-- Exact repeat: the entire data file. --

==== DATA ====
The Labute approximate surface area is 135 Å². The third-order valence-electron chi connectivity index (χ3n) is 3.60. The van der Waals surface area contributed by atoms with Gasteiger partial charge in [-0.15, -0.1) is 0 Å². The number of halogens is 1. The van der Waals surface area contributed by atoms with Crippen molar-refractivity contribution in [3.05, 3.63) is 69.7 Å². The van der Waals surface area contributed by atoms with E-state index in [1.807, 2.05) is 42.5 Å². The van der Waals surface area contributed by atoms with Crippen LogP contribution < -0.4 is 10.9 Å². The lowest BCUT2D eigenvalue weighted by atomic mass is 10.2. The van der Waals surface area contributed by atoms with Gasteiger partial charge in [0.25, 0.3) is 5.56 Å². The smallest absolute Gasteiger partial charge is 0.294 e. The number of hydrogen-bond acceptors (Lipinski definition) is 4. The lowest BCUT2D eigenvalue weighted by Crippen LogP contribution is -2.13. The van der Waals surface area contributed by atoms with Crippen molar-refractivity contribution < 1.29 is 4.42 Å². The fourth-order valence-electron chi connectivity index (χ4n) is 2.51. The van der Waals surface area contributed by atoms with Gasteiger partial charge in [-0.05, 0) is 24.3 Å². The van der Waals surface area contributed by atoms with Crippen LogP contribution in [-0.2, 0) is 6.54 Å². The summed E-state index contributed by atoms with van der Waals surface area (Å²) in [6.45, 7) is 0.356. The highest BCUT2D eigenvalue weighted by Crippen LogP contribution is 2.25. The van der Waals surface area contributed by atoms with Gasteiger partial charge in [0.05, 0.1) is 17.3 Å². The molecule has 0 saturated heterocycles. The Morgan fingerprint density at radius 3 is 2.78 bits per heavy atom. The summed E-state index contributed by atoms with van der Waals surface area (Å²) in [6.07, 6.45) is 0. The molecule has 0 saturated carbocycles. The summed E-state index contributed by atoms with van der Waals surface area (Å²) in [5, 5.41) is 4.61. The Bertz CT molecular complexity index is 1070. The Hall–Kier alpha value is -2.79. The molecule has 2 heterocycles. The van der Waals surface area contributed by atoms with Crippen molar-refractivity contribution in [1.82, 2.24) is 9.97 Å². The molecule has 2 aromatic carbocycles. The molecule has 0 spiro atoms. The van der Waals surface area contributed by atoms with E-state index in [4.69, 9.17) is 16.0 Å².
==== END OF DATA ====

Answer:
The Labute approximate surface area is 135 Å². The third-order valence-electron chi connectivity index (χ3n) is 3.60. The van der Waals surface area contributed by atoms with Gasteiger partial charge in [-0.15, -0.1) is 0 Å². The number of halogens is 1. The van der Waals surface area contributed by atoms with Crippen molar-refractivity contribution in [3.05, 3.63) is 69.7 Å². The van der Waals surface area contributed by atoms with E-state index in [1.807, 2.05) is 42.5 Å². The van der Waals surface area contributed by atoms with Crippen LogP contribution < -0.4 is 10.9 Å². The lowest BCUT2D eigenvalue weighted by atomic mass is 10.2. The van der Waals surface area contributed by atoms with Gasteiger partial charge in [0.25, 0.3) is 5.56 Å². The smallest absolute Gasteiger partial charge is 0.294 e. The number of hydrogen-bond acceptors (Lipinski definition) is 4. The lowest BCUT2D eigenvalue weighted by Crippen LogP contribution is -2.13. The van der Waals surface area contributed by atoms with Crippen molar-refractivity contribution < 1.29 is 4.42 Å². The fourth-order valence-electron chi connectivity index (χ4n) is 2.51. The van der Waals surface area contributed by atoms with Gasteiger partial charge in [-0.05, 0) is 24.3 Å². The van der Waals surface area contributed by atoms with Crippen LogP contribution in [-0.2, 0) is 6.54 Å². The summed E-state index contributed by atoms with van der Waals surface area (Å²) in [6.45, 7) is 0.356. The highest BCUT2D eigenvalue weighted by Crippen LogP contribution is 2.25. The van der Waals surface area contributed by atoms with Gasteiger partial charge in [0.05, 0.1) is 17.3 Å². The molecule has 0 saturated heterocycles. The Morgan fingerprint density at radius 3 is 2.78 bits per heavy atom. The summed E-state index contributed by atoms with van der Waals surface area (Å²) in [6.07, 6.45) is 0. The molecule has 0 saturated carbocycles. The summed E-state index contributed by atoms with van der Waals surface area (Å²) in [5, 5.41) is 4.61. The Bertz CT molecular complexity index is 1070. The Hall–Kier alpha value is -2.79. The molecule has 2 heterocycles. The van der Waals surface area contributed by atoms with Crippen molar-refractivity contribution in [1.82, 2.24) is 9.97 Å². The molecule has 2 aromatic carbocycles. The molecule has 0 spiro atoms. The van der Waals surface area contributed by atoms with E-state index in [4.69, 9.17) is 16.0 Å².